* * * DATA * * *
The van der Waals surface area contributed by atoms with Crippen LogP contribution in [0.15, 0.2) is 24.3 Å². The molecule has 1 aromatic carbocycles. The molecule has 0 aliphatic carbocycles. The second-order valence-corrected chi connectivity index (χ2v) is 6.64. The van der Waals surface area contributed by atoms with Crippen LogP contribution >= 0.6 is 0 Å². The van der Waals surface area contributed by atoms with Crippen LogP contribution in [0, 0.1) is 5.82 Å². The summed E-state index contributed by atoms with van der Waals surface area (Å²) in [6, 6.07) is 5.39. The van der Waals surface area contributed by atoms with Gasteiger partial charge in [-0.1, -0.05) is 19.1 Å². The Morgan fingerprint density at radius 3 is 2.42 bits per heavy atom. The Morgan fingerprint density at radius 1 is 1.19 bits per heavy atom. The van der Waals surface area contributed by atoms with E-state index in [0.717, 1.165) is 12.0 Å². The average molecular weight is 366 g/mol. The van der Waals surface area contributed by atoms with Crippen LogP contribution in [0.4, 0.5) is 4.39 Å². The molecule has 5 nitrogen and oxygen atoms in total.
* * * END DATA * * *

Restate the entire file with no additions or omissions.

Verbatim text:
The van der Waals surface area contributed by atoms with Crippen LogP contribution in [0.15, 0.2) is 24.3 Å². The molecule has 1 aromatic carbocycles. The molecule has 0 aliphatic carbocycles. The second-order valence-corrected chi connectivity index (χ2v) is 6.64. The van der Waals surface area contributed by atoms with Crippen LogP contribution >= 0.6 is 0 Å². The van der Waals surface area contributed by atoms with Crippen LogP contribution in [0, 0.1) is 5.82 Å². The summed E-state index contributed by atoms with van der Waals surface area (Å²) in [6, 6.07) is 5.39. The van der Waals surface area contributed by atoms with Gasteiger partial charge in [-0.1, -0.05) is 19.1 Å². The Morgan fingerprint density at radius 3 is 2.42 bits per heavy atom. The Morgan fingerprint density at radius 1 is 1.19 bits per heavy atom. The van der Waals surface area contributed by atoms with E-state index in [0.717, 1.165) is 12.0 Å². The average molecular weight is 366 g/mol. The van der Waals surface area contributed by atoms with Crippen LogP contribution in [0.4, 0.5) is 4.39 Å². The molecule has 5 nitrogen and oxygen atoms in total.